Depressed after all clear

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Hello all,

I'm 77 years young and got the all clear two weeks ago from two liposarcomas in my back that regrew with cancer in them. Just a 6 month check then hopefully rid of this worry.

Had surgery since 3 years ago to remove them and left with no pain or discomfort.

BUT I feel quite depressed despite learning the good news that I've been praying for.

Told by a Macmillan counsellor that this is quite normal and very common.

Do any of you share this experience and how have you overcome the anxiety and depression?

I have been on antidepressants for many years and thought I was doing so well untilI got  the good news!

Bless you all.

  • Yes it is a shock!  , and something I think everyone is prone to. I'm sure  will be along shortly to give you the link to the paper by Peter Harvey. This is worth a read, but in the meantime please be assured that you are in the right place. Take care.

  • Hi again  and well done navigating over to this little corner of the community and sorry to read about the challenges you are dealing with….. unfortunately this often has to be worked through.

    My journey is very very different from yours as I was first diagnosed way back in 1999 with a rare (7 in a million) incurable hard to treat type of Non Hodgkin’s Lymphoma (blood cancer)………. I had 16 years of treatment only ever finding partial remission that lasted about 9 months at the most before going back on the treatment roundabout but after a few traumatic years in eventually was told NED (No Evident Disease) in Sep 2016 and remain so…… (you can see all my story using the link at the bottom)…… so I am living the dream.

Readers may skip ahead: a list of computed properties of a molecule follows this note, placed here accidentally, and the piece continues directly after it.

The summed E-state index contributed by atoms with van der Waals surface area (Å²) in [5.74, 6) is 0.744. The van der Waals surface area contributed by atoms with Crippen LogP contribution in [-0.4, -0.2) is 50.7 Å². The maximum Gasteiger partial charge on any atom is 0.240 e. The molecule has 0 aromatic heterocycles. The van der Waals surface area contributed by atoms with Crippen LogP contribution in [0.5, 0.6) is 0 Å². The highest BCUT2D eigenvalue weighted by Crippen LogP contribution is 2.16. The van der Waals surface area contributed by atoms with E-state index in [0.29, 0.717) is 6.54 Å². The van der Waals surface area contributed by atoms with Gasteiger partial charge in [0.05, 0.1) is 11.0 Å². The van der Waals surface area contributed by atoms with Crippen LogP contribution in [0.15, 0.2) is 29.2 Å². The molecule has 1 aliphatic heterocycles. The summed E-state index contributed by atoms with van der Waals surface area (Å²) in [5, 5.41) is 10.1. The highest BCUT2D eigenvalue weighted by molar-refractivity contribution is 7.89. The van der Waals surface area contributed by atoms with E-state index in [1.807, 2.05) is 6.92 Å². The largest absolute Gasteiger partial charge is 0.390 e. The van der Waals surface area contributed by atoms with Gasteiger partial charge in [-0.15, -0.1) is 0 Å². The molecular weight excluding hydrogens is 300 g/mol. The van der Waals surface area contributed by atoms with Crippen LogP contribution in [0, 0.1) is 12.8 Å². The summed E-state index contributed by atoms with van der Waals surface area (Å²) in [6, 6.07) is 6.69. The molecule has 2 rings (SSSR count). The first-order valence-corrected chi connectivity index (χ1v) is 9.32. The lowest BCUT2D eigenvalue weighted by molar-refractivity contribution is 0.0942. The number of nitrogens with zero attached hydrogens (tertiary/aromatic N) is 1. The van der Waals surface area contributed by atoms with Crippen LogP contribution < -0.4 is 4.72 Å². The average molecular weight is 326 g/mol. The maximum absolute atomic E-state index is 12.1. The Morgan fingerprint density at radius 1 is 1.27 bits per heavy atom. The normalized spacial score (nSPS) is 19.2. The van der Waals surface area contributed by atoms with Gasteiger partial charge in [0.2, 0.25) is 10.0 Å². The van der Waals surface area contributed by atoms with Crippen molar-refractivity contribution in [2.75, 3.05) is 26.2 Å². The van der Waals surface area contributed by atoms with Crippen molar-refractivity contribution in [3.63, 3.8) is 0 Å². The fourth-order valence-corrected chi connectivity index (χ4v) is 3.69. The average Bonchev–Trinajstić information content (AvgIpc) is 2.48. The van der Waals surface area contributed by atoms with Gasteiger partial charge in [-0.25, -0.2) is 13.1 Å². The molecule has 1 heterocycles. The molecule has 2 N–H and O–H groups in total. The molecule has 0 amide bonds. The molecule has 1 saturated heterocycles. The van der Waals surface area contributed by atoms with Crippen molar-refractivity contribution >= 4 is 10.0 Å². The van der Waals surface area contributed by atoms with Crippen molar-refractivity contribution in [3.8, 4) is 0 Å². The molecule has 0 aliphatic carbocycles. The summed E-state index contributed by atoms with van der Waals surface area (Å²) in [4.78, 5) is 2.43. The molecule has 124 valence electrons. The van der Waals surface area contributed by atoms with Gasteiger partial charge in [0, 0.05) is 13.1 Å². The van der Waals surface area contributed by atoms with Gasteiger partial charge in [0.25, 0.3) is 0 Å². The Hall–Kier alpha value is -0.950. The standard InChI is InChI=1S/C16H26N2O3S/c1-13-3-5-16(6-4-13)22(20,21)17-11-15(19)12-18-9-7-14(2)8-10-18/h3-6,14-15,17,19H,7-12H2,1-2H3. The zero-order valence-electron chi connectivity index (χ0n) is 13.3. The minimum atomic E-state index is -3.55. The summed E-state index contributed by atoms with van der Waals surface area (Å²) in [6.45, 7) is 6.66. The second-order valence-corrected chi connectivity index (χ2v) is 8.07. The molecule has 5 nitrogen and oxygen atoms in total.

My focus over all my years and continues to be is to live life to full and not let the ‘thought’ of my cancer waking up again and defining me….. but I ‘choose’ to define my life and how I live.

    I am not saying that it was all plain sailing, during these times ‘talking’ helped a lot so I used the amazing services at our local Maggie's Centre as these folks are amazing and aim to give support to all the family including my long suffering wife.

    I totally believe in taking control of the battle between the ears.

    and one of the many lessons I learned over my 23 years is encapsulated in this thought….

    The road we navigate on our journey has two directions to follow. There are two signs along this road one sign is pointing to Pessimism, a mindset that always sees the worst will happen, not appreciating that the many treatments available can do the job, where stress and worry controls every aspect of life and as a result the journey is made extremely hard and draining.

    The other sign points to Optimism, a mindset that is full of hopefulness, determination, confidence about the future and appreciates that the treatments available can turn the Lymphoma tide….. even in the most challenging storms. It’s important to continually seek to choose the optimistic direction as this simple thing can define how you walk out cancer journey.

    Always around to chat.


    Mike (Thehighlander)

    It always seems impossible until its done - Nelson Mandela

    Community Champion Badge

  • This is the great paperAfter Treatment Finishes - Then What? by Dr Peter Harvey that my friend  was highlighting.

    Mike (Thehighlander)

    It always seems impossible until its done - Nelson Mandela

    Community Champion Badge

  • Hi, I'm four years in remission and only now feel almost back to my precancer self. When I finished treatment, at Christies Hospital in Manchester, I was hit with a massive feeling of isolation as , up until that point, my life was structured around treatment and appointments.Suddenly I felt lost. No treatment appointments; no work- no structure to the day, no routine, no not seeing work colleagues.  And to top it off i was told not to drive for a year and a half- so no mobility!!! 

    But the worse thing was how tired and weak I felt. Both mentally and physically. I didn't know what was happening to me , or where to go for advice. In the end I found McMillans. They put me intouch with a councillor who explained CANCER LETHARGY to me. Once I knew what it was, I could cope better.

    I now feel ready to get a job and rejoin society.

    I wish the medical team had given me a talk about post cancer life. I just wonder how many medical teams do that? 

    This was my cancer emoji ThumbsupPunch tone2. It stands for BE GOOD AND BE STRONG.  I'm passing it onto you  ThumbsupPunch tone2ThumbsupPunch tone2ThumbsupPunch tone2ThumbsupPunch tone2ThumbsupPunch tone2ThumbsupPunch tone2